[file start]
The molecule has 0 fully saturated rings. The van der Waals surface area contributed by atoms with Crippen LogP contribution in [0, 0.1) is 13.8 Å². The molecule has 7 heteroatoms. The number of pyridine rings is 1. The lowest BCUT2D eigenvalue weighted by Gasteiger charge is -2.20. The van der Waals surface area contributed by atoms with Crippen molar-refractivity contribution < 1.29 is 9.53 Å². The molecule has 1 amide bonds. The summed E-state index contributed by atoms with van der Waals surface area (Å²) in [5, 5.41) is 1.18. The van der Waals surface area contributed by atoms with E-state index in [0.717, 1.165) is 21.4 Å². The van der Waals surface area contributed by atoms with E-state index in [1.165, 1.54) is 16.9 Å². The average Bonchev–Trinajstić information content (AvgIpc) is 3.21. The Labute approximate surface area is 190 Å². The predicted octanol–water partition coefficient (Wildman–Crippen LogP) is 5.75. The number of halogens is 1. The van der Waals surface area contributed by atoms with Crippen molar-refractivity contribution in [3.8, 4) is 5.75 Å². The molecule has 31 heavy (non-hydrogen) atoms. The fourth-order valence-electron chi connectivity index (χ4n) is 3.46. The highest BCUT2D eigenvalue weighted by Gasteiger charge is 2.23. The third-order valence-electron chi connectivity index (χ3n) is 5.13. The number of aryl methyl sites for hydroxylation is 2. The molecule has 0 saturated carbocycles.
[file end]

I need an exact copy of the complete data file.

The molecule has 0 fully saturated rings. The van der Waals surface area contributed by atoms with Crippen LogP contribution in [0, 0.1) is 13.8 Å². The molecule has 7 heteroatoms. The number of pyridine rings is 1. The lowest BCUT2D eigenvalue weighted by Gasteiger charge is -2.20. The van der Waals surface area contributed by atoms with Crippen molar-refractivity contribution < 1.29 is 9.53 Å². The molecule has 1 amide bonds. The summed E-state index contributed by atoms with van der Waals surface area (Å²) in [5, 5.41) is 1.18. The van der Waals surface area contributed by atoms with E-state index in [0.717, 1.165) is 21.4 Å². The van der Waals surface area contributed by atoms with E-state index in [1.165, 1.54) is 16.9 Å². The average Bonchev–Trinajstić information content (AvgIpc) is 3.21. The Labute approximate surface area is 190 Å². The predicted octanol–water partition coefficient (Wildman–Crippen LogP) is 5.75. The number of halogens is 1. The van der Waals surface area contributed by atoms with Crippen molar-refractivity contribution in [3.8, 4) is 5.75 Å². The molecule has 31 heavy (non-hydrogen) atoms. The fourth-order valence-electron chi connectivity index (χ4n) is 3.46. The highest BCUT2D eigenvalue weighted by Gasteiger charge is 2.23. The third-order valence-electron chi connectivity index (χ3n) is 5.13. The number of aryl methyl sites for hydroxylation is 2. The molecule has 0 saturated carbocycles.